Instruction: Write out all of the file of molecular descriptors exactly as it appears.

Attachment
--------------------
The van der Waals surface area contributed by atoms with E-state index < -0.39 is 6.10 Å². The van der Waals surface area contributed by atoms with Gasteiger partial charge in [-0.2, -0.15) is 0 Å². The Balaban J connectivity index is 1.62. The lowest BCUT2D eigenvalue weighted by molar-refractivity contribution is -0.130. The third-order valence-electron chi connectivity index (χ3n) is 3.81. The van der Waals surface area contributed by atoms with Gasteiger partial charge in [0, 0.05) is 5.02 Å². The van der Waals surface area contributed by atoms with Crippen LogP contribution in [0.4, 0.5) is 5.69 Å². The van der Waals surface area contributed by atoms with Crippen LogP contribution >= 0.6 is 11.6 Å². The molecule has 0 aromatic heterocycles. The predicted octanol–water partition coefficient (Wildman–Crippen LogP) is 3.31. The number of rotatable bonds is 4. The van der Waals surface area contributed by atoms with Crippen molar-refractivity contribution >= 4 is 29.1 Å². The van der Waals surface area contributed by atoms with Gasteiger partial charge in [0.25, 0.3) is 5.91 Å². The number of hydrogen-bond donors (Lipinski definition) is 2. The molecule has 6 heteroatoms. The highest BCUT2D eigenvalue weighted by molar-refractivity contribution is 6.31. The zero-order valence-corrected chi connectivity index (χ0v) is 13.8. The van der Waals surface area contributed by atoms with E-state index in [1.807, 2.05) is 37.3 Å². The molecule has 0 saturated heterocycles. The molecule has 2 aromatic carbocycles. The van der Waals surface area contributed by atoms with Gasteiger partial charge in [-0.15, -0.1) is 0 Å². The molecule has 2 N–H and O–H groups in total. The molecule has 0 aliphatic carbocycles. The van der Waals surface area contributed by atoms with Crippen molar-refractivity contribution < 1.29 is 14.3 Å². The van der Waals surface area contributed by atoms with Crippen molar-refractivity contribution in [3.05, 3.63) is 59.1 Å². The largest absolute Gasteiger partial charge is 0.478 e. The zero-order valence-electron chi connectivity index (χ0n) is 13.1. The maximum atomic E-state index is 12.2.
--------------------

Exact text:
The van der Waals surface area contributed by atoms with E-state index < -0.39 is 6.10 Å². The van der Waals surface area contributed by atoms with Gasteiger partial charge in [-0.2, -0.15) is 0 Å². The Balaban J connectivity index is 1.62. The lowest BCUT2D eigenvalue weighted by molar-refractivity contribution is -0.130. The third-order valence-electron chi connectivity index (χ3n) is 3.81. The van der Waals surface area contributed by atoms with Gasteiger partial charge in [0, 0.05) is 5.02 Å². The van der Waals surface area contributed by atoms with Crippen LogP contribution in [0.4, 0.5) is 5.69 Å². The van der Waals surface area contributed by atoms with Crippen LogP contribution >= 0.6 is 11.6 Å². The molecule has 0 aromatic heterocycles. The predicted octanol–water partition coefficient (Wildman–Crippen LogP) is 3.31. The number of rotatable bonds is 4. The van der Waals surface area contributed by atoms with Crippen molar-refractivity contribution >= 4 is 29.1 Å². The van der Waals surface area contributed by atoms with Gasteiger partial charge in [0.25, 0.3) is 5.91 Å². The number of hydrogen-bond donors (Lipinski definition) is 2. The molecule has 6 heteroatoms. The highest BCUT2D eigenvalue weighted by molar-refractivity contribution is 6.31. The zero-order valence-corrected chi connectivity index (χ0v) is 13.8. The van der Waals surface area contributed by atoms with E-state index in [1.807, 2.05) is 37.3 Å². The molecule has 0 saturated heterocycles. The molecule has 2 aromatic carbocycles. The van der Waals surface area contributed by atoms with Gasteiger partial charge in [-0.15, -0.1) is 0 Å². The molecule has 2 N–H and O–H groups in total. The molecule has 0 aliphatic carbocycles. The van der Waals surface area contributed by atoms with Crippen molar-refractivity contribution < 1.29 is 14.3 Å². The van der Waals surface area contributed by atoms with Crippen molar-refractivity contribution in [3.05, 3.63) is 59.1 Å². The largest absolute Gasteiger partial charge is 0.478 e. The zero-order valence-electron chi connectivity index (χ0n) is 13.1. The maximum atomic E-state index is 12.2.